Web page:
The days of reading the small print to see whether a repair or new part for your ailing laptop will void its warranty may be coming to an end. The FTC has officially warned several companies that their policies of ceasing support when a user attempts “non-approved” repairs or servicing are likely illegal.
It’s the sort of thing where if you buy a device or car from a company, they inform you that unless you use approved, often internally branded parts, you’re voiding the warranty and your item will no longer be supported by the company.
The idea is that a company doesn’t want to be on the hook when a user replaces an old, perfectly good stick of RAM with a new, crappy one and then comes crying to them when the computer won’t boot. Or, in a more dire situation, replaces the brakes with some off-brand ones, which then fail and cause an accident. So there’s a reason these restrictions exist.
Unfortunately, they’ve come to encompass far more than these dangerous cases; perhaps you replace the RAM and then the power supply burns out — that’s not your fault, but because you didn’t use approved RAM the company takes no responsibility for the failure. The result is consumers end up having to buy components or servicing at inflated prices from “licensed” or “approved” dealers.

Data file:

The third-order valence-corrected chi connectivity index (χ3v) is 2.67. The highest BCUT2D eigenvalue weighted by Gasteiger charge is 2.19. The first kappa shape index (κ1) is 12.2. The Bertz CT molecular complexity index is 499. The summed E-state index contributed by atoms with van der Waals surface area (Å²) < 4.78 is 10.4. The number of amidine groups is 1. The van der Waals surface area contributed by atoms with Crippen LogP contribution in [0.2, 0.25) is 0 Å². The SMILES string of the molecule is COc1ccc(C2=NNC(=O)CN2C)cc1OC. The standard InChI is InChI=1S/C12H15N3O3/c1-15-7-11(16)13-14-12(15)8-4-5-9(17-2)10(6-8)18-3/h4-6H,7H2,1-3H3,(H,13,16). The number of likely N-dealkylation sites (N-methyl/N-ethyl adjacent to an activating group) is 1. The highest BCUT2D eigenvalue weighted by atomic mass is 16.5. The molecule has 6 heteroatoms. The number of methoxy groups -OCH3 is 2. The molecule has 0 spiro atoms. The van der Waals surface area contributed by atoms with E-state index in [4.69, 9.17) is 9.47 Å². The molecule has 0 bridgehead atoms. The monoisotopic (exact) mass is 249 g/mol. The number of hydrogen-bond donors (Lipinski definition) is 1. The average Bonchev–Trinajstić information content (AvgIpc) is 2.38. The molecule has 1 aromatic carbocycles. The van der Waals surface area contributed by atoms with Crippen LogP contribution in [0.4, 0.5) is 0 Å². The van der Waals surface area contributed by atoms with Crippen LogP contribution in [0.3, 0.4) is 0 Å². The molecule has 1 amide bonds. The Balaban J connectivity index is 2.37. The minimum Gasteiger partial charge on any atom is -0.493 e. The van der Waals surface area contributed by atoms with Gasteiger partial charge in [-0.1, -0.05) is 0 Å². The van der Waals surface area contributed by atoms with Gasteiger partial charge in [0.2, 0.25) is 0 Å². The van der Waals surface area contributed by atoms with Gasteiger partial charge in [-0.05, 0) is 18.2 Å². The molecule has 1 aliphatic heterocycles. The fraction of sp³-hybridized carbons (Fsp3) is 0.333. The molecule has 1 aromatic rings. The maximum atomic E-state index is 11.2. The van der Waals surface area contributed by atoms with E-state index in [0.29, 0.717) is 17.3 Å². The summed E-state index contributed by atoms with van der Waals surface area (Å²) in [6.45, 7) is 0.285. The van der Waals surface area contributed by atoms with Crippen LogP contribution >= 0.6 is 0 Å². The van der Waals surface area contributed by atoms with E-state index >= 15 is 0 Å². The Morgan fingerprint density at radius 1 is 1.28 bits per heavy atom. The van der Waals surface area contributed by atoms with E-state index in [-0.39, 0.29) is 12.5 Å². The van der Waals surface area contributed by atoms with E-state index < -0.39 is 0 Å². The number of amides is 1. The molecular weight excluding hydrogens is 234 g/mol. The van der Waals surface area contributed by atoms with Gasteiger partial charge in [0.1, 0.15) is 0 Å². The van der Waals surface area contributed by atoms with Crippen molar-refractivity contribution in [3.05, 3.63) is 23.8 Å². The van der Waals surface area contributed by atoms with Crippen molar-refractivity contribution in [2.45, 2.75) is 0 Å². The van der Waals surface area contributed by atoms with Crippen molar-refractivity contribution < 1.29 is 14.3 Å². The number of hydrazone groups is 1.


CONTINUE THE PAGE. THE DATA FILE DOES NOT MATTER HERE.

“Provisions that tie warranty coverage to the use of particular products or services harm both consumers who pay more for them as well as the small businesses who offer competing products and services,” explained Thomas Pahl, from the FTC’s Bureau of Consumer Protection, in the announcement.
The agency gave several examples of offending language in customer agreements, blanking out the names of the companies. Ars Technica was quick to connect these with the major companies they correspond to: Hyundai, Nintendo, and Sony. Here are the statements the FTC didn’t like, with the company names in bold where they were blank before.
- The use of Hyundai parts is required to keep your . . . manufacturer’s warranties and any extended warranties intact.
- This warranty shall not apply if this product . . . is used with products not sold or licensed by Nintendo.
- This warranty does not apply if this product . . . has had the warranty seal on the PS4 altered, defaced, or removed.
It’s one thing to say, don’t overclock your PS4 or we won’t cover it. It’s quite another to say if the warranty seal has been “defaced” then we won’t cover it.
“Such statements generally are prohibited by the Magnuson-Moss Warranty Act,” the FTC announcement reads, and in addition “may be deceptive under the FTC Act.” The companies have 30 days to modify their policies.
This could be a major win for consumers: more repairs and service locations would be allowed under warranty, and modders of game consoles may be able to indulge their hobby without trying to hide it from the manufacturer. That will depend on the new phrasing of the companies’ policies, but this attention from the FTC will at the very least nudge things in the right direction.